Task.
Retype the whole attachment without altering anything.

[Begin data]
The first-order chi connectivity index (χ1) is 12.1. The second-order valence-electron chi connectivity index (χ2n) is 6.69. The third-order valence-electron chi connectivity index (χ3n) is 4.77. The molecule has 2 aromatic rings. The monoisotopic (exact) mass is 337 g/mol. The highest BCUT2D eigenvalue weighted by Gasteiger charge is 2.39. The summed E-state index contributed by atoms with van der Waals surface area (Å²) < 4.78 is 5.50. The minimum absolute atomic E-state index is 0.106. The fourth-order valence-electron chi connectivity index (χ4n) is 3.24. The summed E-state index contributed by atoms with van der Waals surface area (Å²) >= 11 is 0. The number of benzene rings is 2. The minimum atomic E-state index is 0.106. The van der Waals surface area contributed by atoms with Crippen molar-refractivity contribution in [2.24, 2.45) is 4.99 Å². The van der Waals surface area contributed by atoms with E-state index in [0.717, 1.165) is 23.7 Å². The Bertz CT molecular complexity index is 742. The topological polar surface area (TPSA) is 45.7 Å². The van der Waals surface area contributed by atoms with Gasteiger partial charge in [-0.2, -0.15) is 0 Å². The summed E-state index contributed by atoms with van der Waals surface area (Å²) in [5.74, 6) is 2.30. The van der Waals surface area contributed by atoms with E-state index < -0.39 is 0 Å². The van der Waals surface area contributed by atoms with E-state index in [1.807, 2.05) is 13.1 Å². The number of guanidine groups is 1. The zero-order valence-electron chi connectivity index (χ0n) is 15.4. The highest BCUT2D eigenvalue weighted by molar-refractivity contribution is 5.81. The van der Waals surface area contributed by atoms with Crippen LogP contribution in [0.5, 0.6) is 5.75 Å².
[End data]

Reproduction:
The first-order chi connectivity index (χ1) is 12.1. The second-order valence-electron chi connectivity index (χ2n) is 6.69. The third-order valence-electron chi connectivity index (χ3n) is 4.77. The molecule has 2 aromatic rings. The monoisotopic (exact) mass is 337 g/mol. The highest BCUT2D eigenvalue weighted by Gasteiger charge is 2.39. The summed E-state index contributed by atoms with van der Waals surface area (Å²) < 4.78 is 5.50. The minimum absolute atomic E-state index is 0.106. The fourth-order valence-electron chi connectivity index (χ4n) is 3.24. The summed E-state index contributed by atoms with van der Waals surface area (Å²) >= 11 is 0. The number of benzene rings is 2. The minimum atomic E-state index is 0.106. The van der Waals surface area contributed by atoms with Crippen molar-refractivity contribution in [2.24, 2.45) is 4.99 Å². The van der Waals surface area contributed by atoms with E-state index in [0.717, 1.165) is 23.7 Å². The Bertz CT molecular complexity index is 742. The topological polar surface area (TPSA) is 45.7 Å². The van der Waals surface area contributed by atoms with Gasteiger partial charge in [-0.2, -0.15) is 0 Å². The summed E-state index contributed by atoms with van der Waals surface area (Å²) in [5.74, 6) is 2.30. The van der Waals surface area contributed by atoms with E-state index < -0.39 is 0 Å². The van der Waals surface area contributed by atoms with E-state index in [1.807, 2.05) is 13.1 Å². The number of guanidine groups is 1. The zero-order valence-electron chi connectivity index (χ0n) is 15.4. The highest BCUT2D eigenvalue weighted by molar-refractivity contribution is 5.81. The van der Waals surface area contributed by atoms with Crippen LogP contribution in [0.5, 0.6) is 5.75 Å².